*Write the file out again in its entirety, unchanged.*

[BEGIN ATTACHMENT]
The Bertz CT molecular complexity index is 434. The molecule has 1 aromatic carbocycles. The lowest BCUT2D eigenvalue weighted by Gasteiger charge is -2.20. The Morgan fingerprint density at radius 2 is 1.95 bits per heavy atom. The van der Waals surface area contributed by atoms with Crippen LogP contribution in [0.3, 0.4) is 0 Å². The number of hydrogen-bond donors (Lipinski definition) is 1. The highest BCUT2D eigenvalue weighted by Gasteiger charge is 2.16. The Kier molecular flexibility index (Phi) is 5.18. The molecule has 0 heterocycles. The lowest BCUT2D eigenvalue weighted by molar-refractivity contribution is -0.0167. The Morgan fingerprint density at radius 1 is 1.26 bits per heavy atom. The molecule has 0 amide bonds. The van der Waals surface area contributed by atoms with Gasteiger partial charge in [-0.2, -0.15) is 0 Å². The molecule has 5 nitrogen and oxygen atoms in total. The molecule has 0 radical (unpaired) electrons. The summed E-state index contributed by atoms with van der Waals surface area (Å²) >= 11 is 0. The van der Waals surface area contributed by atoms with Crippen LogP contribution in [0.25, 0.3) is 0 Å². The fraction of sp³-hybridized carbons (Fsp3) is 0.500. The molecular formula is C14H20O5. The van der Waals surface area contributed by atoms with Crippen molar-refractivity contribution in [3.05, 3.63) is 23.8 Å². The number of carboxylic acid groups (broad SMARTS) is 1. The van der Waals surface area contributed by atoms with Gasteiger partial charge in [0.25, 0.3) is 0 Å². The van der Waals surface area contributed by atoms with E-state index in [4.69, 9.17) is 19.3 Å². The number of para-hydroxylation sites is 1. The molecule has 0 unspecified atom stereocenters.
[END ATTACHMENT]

The Bertz CT molecular complexity index is 434. The molecule has 1 aromatic carbocycles. The lowest BCUT2D eigenvalue weighted by Gasteiger charge is -2.20. The Morgan fingerprint density at radius 2 is 1.95 bits per heavy atom. The van der Waals surface area contributed by atoms with Crippen LogP contribution in [0.3, 0.4) is 0 Å². The number of hydrogen-bond donors (Lipinski definition) is 1. The highest BCUT2D eigenvalue weighted by Gasteiger charge is 2.16. The Kier molecular flexibility index (Phi) is 5.18. The molecule has 0 heterocycles. The lowest BCUT2D eigenvalue weighted by molar-refractivity contribution is -0.0167. The Morgan fingerprint density at radius 1 is 1.26 bits per heavy atom. The molecule has 0 amide bonds. The van der Waals surface area contributed by atoms with Gasteiger partial charge in [-0.2, -0.15) is 0 Å². The molecule has 5 nitrogen and oxygen atoms in total. The molecule has 0 radical (unpaired) electrons. The summed E-state index contributed by atoms with van der Waals surface area (Å²) >= 11 is 0. The van der Waals surface area contributed by atoms with Crippen LogP contribution in [0.25, 0.3) is 0 Å². The fraction of sp³-hybridized carbons (Fsp3) is 0.500. The molecular formula is C14H20O5. The van der Waals surface area contributed by atoms with Crippen molar-refractivity contribution in [3.05, 3.63) is 23.8 Å². The number of carboxylic acid groups (broad SMARTS) is 1. The van der Waals surface area contributed by atoms with Gasteiger partial charge in [0.25, 0.3) is 0 Å². The van der Waals surface area contributed by atoms with E-state index in [4.69, 9.17) is 19.3 Å². The number of para-hydroxylation sites is 1. The molecule has 0 unspecified atom stereocenters.